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HomeArticleCatholic bishop urges UK officials to protect prisoners from coronavirus

Catholic bishop urges UK officials to protect prisoners from coronavirus

Catholic bishop urges UK officials to protect prisoners from coronavirus

CNA Staff, Nov 18, 2020 / 11:10 am (CNA).- As Covid-19 cases have been on the rise among the incarcerated, Bishop Richard Moth of Arundel and Brighton has called on the British government to reinstate an early release program to help prevent the spread of the coronavirus.

Bishop Moth, the English and Welsh bishops’ representative on prisons, sent a letter last week to British Justice Secretary Robert Buckland. The statement was a follow-up to a letter earlier this year, which highlighted the release of vulnerable people in prison, such as pregnant women and new mothers.

“As we face a second wave, I hope that you will consider measures to counter the growing number of Covid-19 outbreaks among prisoners and staff by extending the Early Conditional Temporary Release Scheme,” he wrote.

“Through releasing some prisoners who pose a low risk of harm and who are nearing the end of their sentences, it may be possible to ease pressure on the prison estate. This can also help to protect vital family support networks, which have come under increasing strain throughout the pandemic.”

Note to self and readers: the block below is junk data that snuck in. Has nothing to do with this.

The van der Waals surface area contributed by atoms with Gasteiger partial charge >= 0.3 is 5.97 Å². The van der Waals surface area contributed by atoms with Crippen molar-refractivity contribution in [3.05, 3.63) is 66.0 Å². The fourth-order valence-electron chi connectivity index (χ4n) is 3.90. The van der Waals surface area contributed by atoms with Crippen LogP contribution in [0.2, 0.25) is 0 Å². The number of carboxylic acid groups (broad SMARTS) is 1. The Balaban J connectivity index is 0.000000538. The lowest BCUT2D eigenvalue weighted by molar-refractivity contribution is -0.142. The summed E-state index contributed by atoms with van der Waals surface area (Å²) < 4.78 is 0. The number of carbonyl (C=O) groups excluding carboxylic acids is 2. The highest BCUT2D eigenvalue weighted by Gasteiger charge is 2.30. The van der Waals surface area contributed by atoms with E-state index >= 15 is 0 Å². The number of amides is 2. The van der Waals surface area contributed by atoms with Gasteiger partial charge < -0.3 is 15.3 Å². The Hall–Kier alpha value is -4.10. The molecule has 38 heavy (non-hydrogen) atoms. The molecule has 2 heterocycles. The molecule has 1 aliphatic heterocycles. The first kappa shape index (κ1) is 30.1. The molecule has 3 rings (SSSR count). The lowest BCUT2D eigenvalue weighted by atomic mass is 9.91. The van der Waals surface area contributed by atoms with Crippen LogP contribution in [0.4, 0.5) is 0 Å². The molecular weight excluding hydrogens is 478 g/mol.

Bishop Moth expressed gratitude for the efforts of government officials and prison staff to minimize coronavirus-related deaths but said there are still threats to the inmates’ emotional and physical health.

“We also recognise the very significant cost that has been paid in terms of prisoners’ mental and physical health, restrictions to rehabilitation activity, and reduced family contact. I am sure you will agree that this situation needs further attention.”

The Early Conditional Temporary Release Scheme was begun in April during the first spike of coronavirus cases in the UK. The program sought to release low-risk prisoners nearing the end of their sentence to reduce the risk of COVID-19 outbreaks in prisons.

The scheme was first suspended after errors occurred in April when six men were released mistakenly by prisons in Sudbury and Leyhill as well as an Isis young offenders institution in south-east London. Once the mistake was recognized, the men were notified and they returned to prison willingly, the BBC reported.

A recent report from the British prisons office noted an increase in coronavirus cases, up to 620 in September compared to 550 in August.

Since the coronavirus outbreak, Pope Francis has encouraged authorities to be sensitive to vulnerable prisoners.

“The joint commitment against the pandemic can lead everyone to recognize our need to strengthen fraternal bonds as members of a single family,” Pope Francis said

“I read an official memo from the Human Rights Commission that talks about the problem of overcrowded prisons, which could become a tragedy.”

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